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Why did the Winnipeg Jets place Eric O`Dell on waivers instead of a conditioning loan?

Eric O`Dell was placed on waivers, while Kevin Cheveldayoff may not say why, the CBA does give us some clues.

Kelvin Kuo-USA TODAY Sports

Eric O`Dell has shown some promise in the past couple seasons, he has a strong offensive game while his defensive game has been developing. Many had hoped the Ottawa, ON native would stick around past opening night, but his injury early in training camp derailed that. A conditioning loan to the AHL would have allowed the Jets to retain his rights without exposing him to waivers:

13.8 Conditioning Loan. Unless a Player consents, he shall not be Loaned on a Conditioning Loan to a minor league club. Such Conditioning Loan shall not extend for more than fourteen (14) consecutive days. The Commissioner may take whatever steps he deems necessary to investigate the circumstances under which a Player is Loaned on a Conditioning Loan. If the Commissioner has reason to believe or determines that the Club has used the Conditioning Loan to evade Waivers, or otherwise Circumvent any provision of this Agreement, he may take such disciplinary action against the Club, as he deems appropriate. The Player shall continue, during the period of such Conditioning Loan, to receive the same Paragraph 1 NHL Salary, and be entitled to the same benefits, that he would have received had he continued to play with the Club.

(bold emphasis mine)

Issue #1: Player consent

Did O`Dell reject the idea of a conditioning loan? Was he asked? Did management even consider it?

Issue #2: Internal cap, is Chevy counting his pennies?

After blowing a little over 700k on goaltender insurance and a prospect, is Chevy pushing up against his internal cap? Putting O`Dell on a conditioning loan would still cost his NHL salary(650k), placing him on waivers does not(100k). Keeping him on IR still burns money and serves no purpose since he cannot play. Waiving him is the only way to save on the internal cap.

Another clue lies in the definition of active roster:

"Active Roster" shall be determined as follows: Commencing on the day prior to the start of the Regular Season, and concluding with each respective Club's last NHL Game in a League Year, Active Roster shall include all Players on a Club's Reserve List who are signed to an approved and registered SPC, subject to the provisions of Article 11, and who are not on the Injured Reserve List, Injured Non-Roster, designated Non-Roster, or Loaned. A Player who is on a Conditioning Loan is included on a Club's Active Roster. During Training Camp, a Player shall be deemed to be on the Club's Active Roster only if he had been on the Club's Active Roster after the Trade Deadline in the preceding season on other than an emergency recall basis.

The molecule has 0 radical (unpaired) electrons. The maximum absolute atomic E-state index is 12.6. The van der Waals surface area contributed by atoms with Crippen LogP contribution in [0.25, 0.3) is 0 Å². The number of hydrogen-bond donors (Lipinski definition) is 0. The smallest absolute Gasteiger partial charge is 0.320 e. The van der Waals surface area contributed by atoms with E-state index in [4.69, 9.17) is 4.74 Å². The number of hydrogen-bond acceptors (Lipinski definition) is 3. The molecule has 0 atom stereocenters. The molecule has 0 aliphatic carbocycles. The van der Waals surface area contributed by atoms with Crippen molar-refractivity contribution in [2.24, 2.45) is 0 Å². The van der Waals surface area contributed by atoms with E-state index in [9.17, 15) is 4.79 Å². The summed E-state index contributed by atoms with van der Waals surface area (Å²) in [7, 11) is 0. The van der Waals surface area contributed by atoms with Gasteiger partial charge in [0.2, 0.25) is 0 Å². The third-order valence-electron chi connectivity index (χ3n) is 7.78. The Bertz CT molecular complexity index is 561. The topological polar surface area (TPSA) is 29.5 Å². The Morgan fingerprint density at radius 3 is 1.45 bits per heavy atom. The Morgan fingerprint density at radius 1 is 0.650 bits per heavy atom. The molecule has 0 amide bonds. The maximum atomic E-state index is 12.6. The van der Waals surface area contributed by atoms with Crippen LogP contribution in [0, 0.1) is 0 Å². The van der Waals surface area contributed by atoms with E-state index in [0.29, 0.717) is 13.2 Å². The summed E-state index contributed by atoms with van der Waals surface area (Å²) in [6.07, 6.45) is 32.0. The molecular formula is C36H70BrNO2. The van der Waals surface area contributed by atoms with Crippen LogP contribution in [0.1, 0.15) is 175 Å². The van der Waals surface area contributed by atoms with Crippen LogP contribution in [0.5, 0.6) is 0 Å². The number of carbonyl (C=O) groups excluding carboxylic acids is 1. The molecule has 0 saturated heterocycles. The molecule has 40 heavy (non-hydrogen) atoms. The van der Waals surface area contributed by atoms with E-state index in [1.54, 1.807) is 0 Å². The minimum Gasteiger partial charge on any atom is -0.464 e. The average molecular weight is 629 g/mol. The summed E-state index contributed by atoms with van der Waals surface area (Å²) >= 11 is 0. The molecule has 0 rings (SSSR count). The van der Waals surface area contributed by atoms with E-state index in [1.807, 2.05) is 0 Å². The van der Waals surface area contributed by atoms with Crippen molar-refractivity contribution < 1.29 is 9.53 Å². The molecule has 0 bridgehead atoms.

(bold emphasis mine)

Issue #3: O`Dell needed to be on the active roster for a conditioning loan

If he needs to be on the active roster for a loan, who do you send down? Only Adam Lowry, Mark Scheifele, and Jacob Trouba are exempt from waivers. All three are essential to our team. Adam Pardy is needed for defensive depth and NHL teams need two goalies. That means one of Matt Halischuk, Anthony Peluso, or newcomer T.J. Galiardi needs to be waived. Perhaps management is happy with these players and views them as higher up the chart than O`Dell. This would also mean the waived player and O`Dell would be going to the minors.

Group VI free agency is defined as follows:

Group 6 Free Agents.

(i) Means any Player who is age 25 or older who has completed three (3) or more professional seasons, whose SPC has expired and: (i) in the case of a Player other than a goaltender, has played less than 80 NHL Games.......

(ii) Any Group 6 Player shall, at the expiration of his SPC, become an Unrestricted Free Agent and shall be completely free to negotiate and sign an SPC with any Club, and any Club shall be completely free to negotiate and sign an SPC with such Player, without penalty or restriction, or being subject to any Right of First Refusal, Draft Choice Compensation or any other compensation or equalization obligation of any kind.

(bold emphasis mine, quote shortened for clarity)

Issue #4: He is probably a UFA come July

If O`Dell does not play 50 more NHL games this season, he will become a UFA next July. The odds of him playing 50 games are relatively low. O`Dell is your typical NHL/AHL tweener, Performs well in the AHL, but not enough skill to crack an NHL top 9, and not enough size to play on the fourth line. Players like this fall through the cracks all the time due to waiver requirements in the CBA. This is for their benefit, to get a chance to play somewhere else.

Issue #5: Most player clear waivers early in the season

Clearing waivers is much easier when GMs around the league have settled into their 23 man roster. Sending someone down right around opening night is a tacky move. He is also more likely to clear because of Issue #4, his RFA years are behind him.

Issue #6: We can afford to lose him

Gone are the days of lack of depth in the Winnipeg Jets prospect pool. The Jets currently have Lowry playing on wing even though he is being developed as a center, a great middle six center who wants to come back to the NHL in Alexander BurmistrovNicolas Petan who impressed at camp, plus three current top 9 centers in Bryan Little, Mark Scheifele, and recently signed free agent Mathieu Perreault. Losing O`Dell hurts the Ice Caps more than the Jets, but he can't be sent down without waivers.

Was waiving O`Dell a wise move? Do you think he will clear? Can the Jets afford to lose him? We value your input.